Keep in mind that at the time, we did not know what building's remains we had found: we didn't even know that there had once been a building called the Cobb Building. All we knew was that there were supposed to have once been some caves in the area known as the Cobb Caves. At best, the elevator shaft would lead to this mysterious cave system; at worst, it would be a dead end at the bottom (a distinct possibility, as we could see that the bottom was piled with rubble). Perhaps it lead only to a single tunnel leading out to the base of the bluff. We had no idea but there was no way in hell we were going to not find out one way or another.


How? We're not trained in rope climbing techniques, and the shaft had no hand or footholds, and was far too wide to chimney.


Our first serious effort was in the form of a Slim Jim special: a shitty nylon rope and PVC pipe rope ladder. We'd used them in the past to get into all kinds of places but never more than 20 feet or so. We hauled the massive rolled up 60 foot ladder in two parts, through several tunnel systems, and got it assembled over the course of a couple of hours. I took one look down the shaft, and said, "no way." But Slim Jim was determined not to be turned away from our planned descent.

He tied his flimsy-looking creation to a pipe about 10 or 15 feet from the shaft, around a few rough brick corners, and tossed it over the side. It appeared to be a few feet from the ground. It also appeared insanely suicidal to think about going down it.

The way Slim Jim designs his ladders, the rope is bent at 90 degree angles against the sharp edge of each PVC pipe rung, and the ropes would give a real climber fits simple knots made of all acute angles. Just looking at the flimsy thing twisting down the shaft out of sight into the darkness was enough to make a sane man shudder.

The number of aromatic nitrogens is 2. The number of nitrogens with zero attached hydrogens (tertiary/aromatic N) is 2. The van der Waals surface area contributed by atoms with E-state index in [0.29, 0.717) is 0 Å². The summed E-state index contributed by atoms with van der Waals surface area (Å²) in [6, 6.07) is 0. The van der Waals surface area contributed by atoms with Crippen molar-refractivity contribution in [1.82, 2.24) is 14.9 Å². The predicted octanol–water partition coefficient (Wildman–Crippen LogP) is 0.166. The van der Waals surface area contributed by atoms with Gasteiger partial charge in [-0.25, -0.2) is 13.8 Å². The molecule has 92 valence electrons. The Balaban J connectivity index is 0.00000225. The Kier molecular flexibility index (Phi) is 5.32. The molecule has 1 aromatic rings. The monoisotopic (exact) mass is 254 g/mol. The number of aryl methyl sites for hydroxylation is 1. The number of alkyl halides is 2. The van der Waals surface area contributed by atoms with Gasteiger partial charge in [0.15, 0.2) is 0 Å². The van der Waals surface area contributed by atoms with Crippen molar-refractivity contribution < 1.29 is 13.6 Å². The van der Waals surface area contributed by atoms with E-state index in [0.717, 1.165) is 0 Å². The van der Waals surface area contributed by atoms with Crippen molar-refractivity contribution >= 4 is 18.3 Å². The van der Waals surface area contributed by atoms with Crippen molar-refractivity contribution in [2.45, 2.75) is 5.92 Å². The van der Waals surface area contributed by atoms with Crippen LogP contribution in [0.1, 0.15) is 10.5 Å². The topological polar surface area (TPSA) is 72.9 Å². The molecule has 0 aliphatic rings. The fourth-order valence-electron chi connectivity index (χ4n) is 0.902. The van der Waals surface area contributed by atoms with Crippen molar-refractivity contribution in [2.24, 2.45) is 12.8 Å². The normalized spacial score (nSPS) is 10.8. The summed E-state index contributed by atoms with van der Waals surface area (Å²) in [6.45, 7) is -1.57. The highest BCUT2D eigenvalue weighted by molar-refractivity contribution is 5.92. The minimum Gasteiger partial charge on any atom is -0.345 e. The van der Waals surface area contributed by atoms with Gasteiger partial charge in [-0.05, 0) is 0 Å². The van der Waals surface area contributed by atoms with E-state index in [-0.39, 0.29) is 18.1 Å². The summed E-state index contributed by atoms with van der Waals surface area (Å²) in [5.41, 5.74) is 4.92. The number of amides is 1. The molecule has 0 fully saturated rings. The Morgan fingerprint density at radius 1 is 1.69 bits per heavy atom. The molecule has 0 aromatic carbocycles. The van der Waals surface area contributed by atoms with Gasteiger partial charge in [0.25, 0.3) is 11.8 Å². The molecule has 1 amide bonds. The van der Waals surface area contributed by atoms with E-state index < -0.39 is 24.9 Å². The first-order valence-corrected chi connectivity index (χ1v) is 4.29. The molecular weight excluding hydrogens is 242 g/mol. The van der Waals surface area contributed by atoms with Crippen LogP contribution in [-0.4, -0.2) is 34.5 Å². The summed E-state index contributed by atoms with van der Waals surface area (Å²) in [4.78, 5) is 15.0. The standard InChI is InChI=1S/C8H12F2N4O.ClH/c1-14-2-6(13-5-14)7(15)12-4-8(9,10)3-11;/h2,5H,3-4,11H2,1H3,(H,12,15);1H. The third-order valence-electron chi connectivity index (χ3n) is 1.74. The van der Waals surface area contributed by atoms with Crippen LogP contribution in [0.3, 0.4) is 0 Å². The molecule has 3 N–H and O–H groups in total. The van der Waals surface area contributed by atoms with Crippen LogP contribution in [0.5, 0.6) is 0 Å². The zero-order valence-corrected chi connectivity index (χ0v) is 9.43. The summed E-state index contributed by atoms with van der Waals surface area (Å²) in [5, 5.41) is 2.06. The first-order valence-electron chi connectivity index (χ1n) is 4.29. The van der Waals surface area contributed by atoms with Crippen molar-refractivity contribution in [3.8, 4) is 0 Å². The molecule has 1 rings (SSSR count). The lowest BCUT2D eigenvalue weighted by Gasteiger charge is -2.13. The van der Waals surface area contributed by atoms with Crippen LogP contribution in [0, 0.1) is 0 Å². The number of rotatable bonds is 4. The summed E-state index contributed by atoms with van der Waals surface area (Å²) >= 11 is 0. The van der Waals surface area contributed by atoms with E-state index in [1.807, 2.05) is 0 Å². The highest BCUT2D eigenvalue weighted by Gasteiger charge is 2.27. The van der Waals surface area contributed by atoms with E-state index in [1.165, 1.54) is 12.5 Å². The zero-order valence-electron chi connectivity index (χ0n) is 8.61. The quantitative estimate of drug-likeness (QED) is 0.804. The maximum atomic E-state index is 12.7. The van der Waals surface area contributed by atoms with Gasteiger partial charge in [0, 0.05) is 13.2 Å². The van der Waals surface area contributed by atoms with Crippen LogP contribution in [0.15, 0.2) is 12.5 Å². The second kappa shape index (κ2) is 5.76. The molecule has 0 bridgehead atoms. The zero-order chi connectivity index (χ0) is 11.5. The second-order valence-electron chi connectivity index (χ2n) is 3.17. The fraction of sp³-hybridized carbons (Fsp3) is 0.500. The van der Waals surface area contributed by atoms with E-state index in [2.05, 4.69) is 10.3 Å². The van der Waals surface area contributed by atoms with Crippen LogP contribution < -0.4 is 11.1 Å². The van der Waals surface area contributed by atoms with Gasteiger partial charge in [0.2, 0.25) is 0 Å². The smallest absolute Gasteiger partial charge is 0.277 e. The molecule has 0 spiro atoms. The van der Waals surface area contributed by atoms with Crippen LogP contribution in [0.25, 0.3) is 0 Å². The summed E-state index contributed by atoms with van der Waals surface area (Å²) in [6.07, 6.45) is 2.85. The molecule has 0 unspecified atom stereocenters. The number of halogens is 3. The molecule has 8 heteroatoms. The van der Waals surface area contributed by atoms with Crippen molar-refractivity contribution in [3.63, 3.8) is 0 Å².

Knowing how the breaking point of a rope is reached much more quickly when the rope is subjected to the stresses of tight angled bends, and that the longer a rope is, the more easily it will snap (think of how easy it is to break 4 feet of string, versus 2 inches of string), I was uncharacteristically discouraging. I was not eager to have to change the part in the "general info" part of the website, where I mention that "so far, none of us has died." Getting the police in to get his corpse out would be a real pain in the ass, too. Oh yeah, I almost forgot, I suppose I'd be sad if Crazy Slim Jim Hollison bought the farm. Heh.

Danarchy and Morning Star were not very into the plan, either, and it Jim's effort at making us feel better didn't help us much. Totally serious, he said, "If I do die, don't feel like it's your fault or anything. It's totally my decision." Then he more or less told us to tell his parents not to blame us if he wound up at the bottom of the shaft with a broken neck and a broken rope ladder in his dead hands.

I insisted on tying a rope we'd found in the tunnel to a rusty ringbolt in the floor and clipped the other end to the back of Jim's belt, as a back-up in case the ladder broke on the first 20 feet of the downward trip.


However, the clip was corroded and stiff, making it unlikely he'd be able to safely disengage himself when he hit the end of the pathetic back up rope.

Now, I wanted to get down that shaft as badly as anyone did. In fact, I was absolutely confident that we would do so. But some vestigial modicum of good sense told me that it should not be tonight, and that we shouldn't use the deathtrap rope ladder. Fortunately, Slim Jim lost a good deal of his suicidal resolve when he actually put some weight on the first rung of the ladder. Sensing my opportunity, I struck. "Jim," I said, hefting a rock the size of a large watermelon, "this could be you."

I swung the stone out over the edge of the shaft and released it.



The crash echoed satisfyingly, and from the look on Slim Jim's face, I knew I'd made my point. Vowing to return and conquer the shaft, we packed up the rope ladder and took the long, convoluted route back to the surface.



Cobbs Cave Part Two >